cover image Strong Man: The Story of Charles Atlas

Strong Man: The Story of Charles Atlas

Meghan McCarthy, . . Knopf, $15.99 (40pp) ISBN 978-0-375-82940-6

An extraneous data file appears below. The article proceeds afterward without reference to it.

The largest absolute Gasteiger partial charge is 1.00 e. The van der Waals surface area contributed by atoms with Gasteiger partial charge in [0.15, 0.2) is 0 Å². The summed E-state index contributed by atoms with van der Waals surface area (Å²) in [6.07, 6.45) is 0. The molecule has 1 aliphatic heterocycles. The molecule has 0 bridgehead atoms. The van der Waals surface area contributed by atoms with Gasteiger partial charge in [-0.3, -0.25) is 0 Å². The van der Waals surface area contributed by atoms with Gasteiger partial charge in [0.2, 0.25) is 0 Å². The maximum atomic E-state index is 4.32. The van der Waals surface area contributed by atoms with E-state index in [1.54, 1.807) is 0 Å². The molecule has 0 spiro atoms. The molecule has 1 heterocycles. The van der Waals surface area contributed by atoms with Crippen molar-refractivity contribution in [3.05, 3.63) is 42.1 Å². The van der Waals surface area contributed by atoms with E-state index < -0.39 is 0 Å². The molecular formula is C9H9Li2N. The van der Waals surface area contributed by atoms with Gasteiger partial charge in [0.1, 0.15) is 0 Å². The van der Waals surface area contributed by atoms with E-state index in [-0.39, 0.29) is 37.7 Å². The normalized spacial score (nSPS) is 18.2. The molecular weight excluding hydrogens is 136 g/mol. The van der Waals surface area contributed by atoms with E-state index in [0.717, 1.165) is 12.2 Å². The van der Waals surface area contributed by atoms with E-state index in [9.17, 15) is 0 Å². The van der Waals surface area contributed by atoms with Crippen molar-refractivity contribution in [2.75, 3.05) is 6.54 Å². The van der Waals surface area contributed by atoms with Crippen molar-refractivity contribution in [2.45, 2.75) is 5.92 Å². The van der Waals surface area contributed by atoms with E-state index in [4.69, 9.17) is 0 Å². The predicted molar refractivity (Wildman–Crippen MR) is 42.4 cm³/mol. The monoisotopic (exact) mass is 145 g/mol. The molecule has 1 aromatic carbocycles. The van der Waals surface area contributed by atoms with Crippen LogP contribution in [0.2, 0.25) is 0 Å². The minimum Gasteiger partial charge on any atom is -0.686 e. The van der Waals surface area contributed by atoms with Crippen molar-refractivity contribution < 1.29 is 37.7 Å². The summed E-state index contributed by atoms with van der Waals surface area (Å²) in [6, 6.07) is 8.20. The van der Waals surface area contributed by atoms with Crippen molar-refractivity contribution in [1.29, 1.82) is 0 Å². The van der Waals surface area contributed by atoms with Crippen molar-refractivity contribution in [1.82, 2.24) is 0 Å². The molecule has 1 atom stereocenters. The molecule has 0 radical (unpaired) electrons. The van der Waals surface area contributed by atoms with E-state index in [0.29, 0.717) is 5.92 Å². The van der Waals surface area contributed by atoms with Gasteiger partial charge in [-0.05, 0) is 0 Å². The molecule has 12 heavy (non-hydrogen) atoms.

McCarthy (Aliens Are Coming! ) mines history in this profile of bodybuilder Charles Atlas. As a boy, Italian-born Angelo Siciliano arrives in a Brooklyn neighborhood of “Irish, Jewish, Polish, and Italian immigrants. Life on the streets was tough ” for the puny lad. McCarthy pictures the quintessential moment when the “98 pound weakling” gets sand kicked in his face on the beach at Coney Island, although her onomatopoeic “Splat!” fails to convey sand's grit and the teasing bully in his Chaplin-era two-piece swimsuit is none too scary. Slender Angelo takes to admiring Greek heroes; inspired by watching a zoo's muscular lion, he develops his own fitness regimen. Before long, a friend compares him to an Atlas statue, bestowing “a new name for a new body!” McCarthy's acrylic portraits of Atlas emphasize big soulful eyes, a happy grin and ballooning muscles; a closing “Try It Yourself!” section recommends exercises for interested readers. Much is made of Atlas's being named “The World's Most Perfectly Developed Man,” yet given his notable transformation, McCarthy's cartoonish portrayal hardly seems to do his accomplishments justice. Additionally the paintings of physical activity have a listless, static quality; the immobile characters barely appear to exert themselves. But the story of how Atlas inspired millions worldwide to live healthier lives is captivating in itself—eager readers can find additional historical details in a comprehensive endnote. Ages 5-8. (June)